The front hull, looking forwards into the driver’s and bow gunner’s stations from low down in the loader’s station inside the turret ring. The driver’s steering levers, pedals and gear shift are quite evident; the machine gun has a canvas bag rigged to catch empties, and plentiful spare drums stowed around it – note also its telescopic “peep”. An escape hatch is let into the floor in front of the gunner’s seat.
Looking forward from the loader’s station right of the gun breech: note the floor made up of ammunition bins; drum magazine rack for co-axial machine gun on right of turret; below it, turret traverse lock. This turret has been called cramped; but it appears fairly roomy compared with the M4A1 Sherman, and positively luxurious after the badly designed two-man turret of the old T-34/76.
The T-34 was the most influential tank design of the Second World War. Its revolutionary design gave it a gun, armour and mobility superior to any known medium tank at that time, it had sloping armour 32mm thick, a compact powerful diesel engine less capricious than its petrol predecessors and a turret cast in one piece rather than cold rolled steel.
In January 1940 a prototype T-34, mounting a 76.2mm gun, drove all the way from Kharkov in the eastern Ukraine to Moscow for a demonstration to the leadership at the Kremlin. It then motored on to Finland to demonstrate its firepower against captured Finnish bunkers. Another punishing return drive to Kharkov via Minsk and Kiev underlined its impressive mechanical reliability. It was accepted.
One interesting consequence of the 1939 Russo-German Non-Aggression Pact was the presentation of a Panzer Mark III to the Russians. The German Liaison Officer in Moscow assured his hosts it represented the pinnacle of the German armoured inventory. It was immediately dispatched to the GABTU Russian tank-proving grounds at Kubinka for evaluation and found to be inferior in firepower, armour and mobility. The investigation report derided it as `a pretty toy, over-engineered and needlessly comfortable for the crew’.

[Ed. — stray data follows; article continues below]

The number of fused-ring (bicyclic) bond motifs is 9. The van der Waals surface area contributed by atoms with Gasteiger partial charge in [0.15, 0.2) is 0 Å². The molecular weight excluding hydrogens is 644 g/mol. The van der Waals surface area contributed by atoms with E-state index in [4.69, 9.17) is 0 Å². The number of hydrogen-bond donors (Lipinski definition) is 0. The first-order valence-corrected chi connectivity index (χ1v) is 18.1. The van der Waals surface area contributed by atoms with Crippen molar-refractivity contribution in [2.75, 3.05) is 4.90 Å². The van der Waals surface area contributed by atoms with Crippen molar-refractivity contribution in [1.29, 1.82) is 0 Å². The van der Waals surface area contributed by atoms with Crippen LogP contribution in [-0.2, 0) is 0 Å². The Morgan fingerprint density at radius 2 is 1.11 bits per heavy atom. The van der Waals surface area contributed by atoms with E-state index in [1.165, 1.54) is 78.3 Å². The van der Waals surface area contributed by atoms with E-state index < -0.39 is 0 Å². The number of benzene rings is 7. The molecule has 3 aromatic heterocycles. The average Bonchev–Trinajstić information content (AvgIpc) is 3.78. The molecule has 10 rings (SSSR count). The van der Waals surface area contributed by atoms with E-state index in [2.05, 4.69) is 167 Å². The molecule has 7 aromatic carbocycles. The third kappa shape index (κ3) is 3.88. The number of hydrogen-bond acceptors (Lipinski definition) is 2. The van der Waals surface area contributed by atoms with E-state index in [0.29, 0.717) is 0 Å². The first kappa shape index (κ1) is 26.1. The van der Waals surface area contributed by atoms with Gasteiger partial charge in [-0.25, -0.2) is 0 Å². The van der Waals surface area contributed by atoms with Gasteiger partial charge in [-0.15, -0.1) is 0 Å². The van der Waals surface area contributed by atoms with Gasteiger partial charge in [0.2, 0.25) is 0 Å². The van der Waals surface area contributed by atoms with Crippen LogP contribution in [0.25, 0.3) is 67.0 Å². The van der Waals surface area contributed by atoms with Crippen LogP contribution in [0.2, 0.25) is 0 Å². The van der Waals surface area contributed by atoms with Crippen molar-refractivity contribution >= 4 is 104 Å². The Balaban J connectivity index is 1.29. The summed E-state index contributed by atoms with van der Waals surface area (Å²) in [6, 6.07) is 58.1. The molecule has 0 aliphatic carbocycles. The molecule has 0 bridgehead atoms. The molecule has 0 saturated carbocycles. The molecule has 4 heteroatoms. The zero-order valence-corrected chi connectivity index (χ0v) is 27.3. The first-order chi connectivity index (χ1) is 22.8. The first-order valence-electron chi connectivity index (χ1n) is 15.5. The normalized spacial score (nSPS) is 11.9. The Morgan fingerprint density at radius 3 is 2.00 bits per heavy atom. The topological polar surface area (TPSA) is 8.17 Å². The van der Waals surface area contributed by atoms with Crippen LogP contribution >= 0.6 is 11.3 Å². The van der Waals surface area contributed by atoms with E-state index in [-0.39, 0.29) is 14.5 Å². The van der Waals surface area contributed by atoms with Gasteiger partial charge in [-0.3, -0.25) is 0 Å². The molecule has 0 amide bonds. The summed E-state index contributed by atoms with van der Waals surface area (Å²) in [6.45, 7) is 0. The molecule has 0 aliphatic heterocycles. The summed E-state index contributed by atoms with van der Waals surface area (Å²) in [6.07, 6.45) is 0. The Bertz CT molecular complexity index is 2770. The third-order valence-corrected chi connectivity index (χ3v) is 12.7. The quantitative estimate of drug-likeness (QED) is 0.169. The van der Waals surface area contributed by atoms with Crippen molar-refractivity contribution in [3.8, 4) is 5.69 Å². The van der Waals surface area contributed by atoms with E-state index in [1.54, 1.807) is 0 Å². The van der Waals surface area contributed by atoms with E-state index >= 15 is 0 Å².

Internal wrangling with the military resulted in production delays, and only 115 of 600 planned T-34 tanks were produced in 1940. During the following spring a torsion bar system was introduced to upgrade the Christie suspension, a longer and better 76.2mm gun was fitted and the frontal armour was strengthened to 60mm. Increased space in the turret and hull created better fighting conditions for the crew. By the time the Germans invaded, just under a thousand T-34s had been delivered.
The T-34’s sloping armour meant that only 75mm rounds could get through. It was easier for drivers to get out from beneath the massive hatch at the front of the hull. Powerful engines increased mobility, and the diesel fuel appeared less susceptible to flame when hit.
The problem with the T-34 was that until just days before the invasion few crews had even seen it. Most of the early fighting was not tank against tank but infantry anti-tank versus these inexperienced Russian crews. Tank gunners were especially poor, armoured units performed badly, tanks were not effectively recovered, and there were production defects and a lack of spare parts. Reconnaissance was also poor, and all too often tanks were caught and bombed on flat rail cars before they even got to the front. The 32nd Tank Division, fighting near Lvov in the first month of war, lost thirty-seven out of forty-nine KV-1s and 146 out of 173 T-34s, with 103 dead and 259 wounded.